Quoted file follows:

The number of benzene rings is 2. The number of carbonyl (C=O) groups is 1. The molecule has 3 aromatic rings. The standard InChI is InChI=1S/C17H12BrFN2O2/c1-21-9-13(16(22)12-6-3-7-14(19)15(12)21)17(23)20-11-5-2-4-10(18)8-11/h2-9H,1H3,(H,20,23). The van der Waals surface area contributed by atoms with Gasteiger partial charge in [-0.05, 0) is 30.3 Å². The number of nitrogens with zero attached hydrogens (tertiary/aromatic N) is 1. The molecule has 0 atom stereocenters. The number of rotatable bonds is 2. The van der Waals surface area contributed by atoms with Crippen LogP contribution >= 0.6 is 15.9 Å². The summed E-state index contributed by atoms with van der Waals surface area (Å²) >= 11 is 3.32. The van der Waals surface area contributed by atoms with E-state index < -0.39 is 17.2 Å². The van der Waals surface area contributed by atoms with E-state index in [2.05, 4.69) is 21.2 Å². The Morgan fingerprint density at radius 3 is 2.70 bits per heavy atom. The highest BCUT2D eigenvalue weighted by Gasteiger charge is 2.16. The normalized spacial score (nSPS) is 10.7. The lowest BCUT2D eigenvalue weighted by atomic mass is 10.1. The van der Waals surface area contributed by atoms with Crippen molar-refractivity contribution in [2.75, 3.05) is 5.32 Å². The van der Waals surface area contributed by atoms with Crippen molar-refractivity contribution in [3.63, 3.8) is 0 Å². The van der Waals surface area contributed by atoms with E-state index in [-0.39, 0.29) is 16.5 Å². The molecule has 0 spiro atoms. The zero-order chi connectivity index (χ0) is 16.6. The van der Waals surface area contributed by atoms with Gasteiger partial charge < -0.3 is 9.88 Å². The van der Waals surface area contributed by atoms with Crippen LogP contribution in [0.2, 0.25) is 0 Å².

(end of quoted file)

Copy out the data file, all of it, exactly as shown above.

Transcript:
The number of benzene rings is 2. The number of carbonyl (C=O) groups is 1. The molecule has 3 aromatic rings. The standard InChI is InChI=1S/C17H12BrFN2O2/c1-21-9-13(16(22)12-6-3-7-14(19)15(12)21)17(23)20-11-5-2-4-10(18)8-11/h2-9H,1H3,(H,20,23). The van der Waals surface area contributed by atoms with Gasteiger partial charge in [-0.05, 0) is 30.3 Å². The number of nitrogens with zero attached hydrogens (tertiary/aromatic N) is 1. The molecule has 0 atom stereocenters. The number of rotatable bonds is 2. The van der Waals surface area contributed by atoms with Crippen LogP contribution >= 0.6 is 15.9 Å². The summed E-state index contributed by atoms with van der Waals surface area (Å²) >= 11 is 3.32. The van der Waals surface area contributed by atoms with E-state index < -0.39 is 17.2 Å². The van der Waals surface area contributed by atoms with E-state index in [2.05, 4.69) is 21.2 Å². The Morgan fingerprint density at radius 3 is 2.70 bits per heavy atom. The highest BCUT2D eigenvalue weighted by Gasteiger charge is 2.16. The normalized spacial score (nSPS) is 10.7. The lowest BCUT2D eigenvalue weighted by atomic mass is 10.1. The van der Waals surface area contributed by atoms with Crippen molar-refractivity contribution in [2.75, 3.05) is 5.32 Å². The van der Waals surface area contributed by atoms with Crippen molar-refractivity contribution in [3.63, 3.8) is 0 Å². The van der Waals surface area contributed by atoms with E-state index in [-0.39, 0.29) is 16.5 Å². The molecule has 0 spiro atoms. The zero-order chi connectivity index (χ0) is 16.6. The van der Waals surface area contributed by atoms with Gasteiger partial charge < -0.3 is 9.88 Å². The van der Waals surface area contributed by atoms with Crippen LogP contribution in [0.2, 0.25) is 0 Å².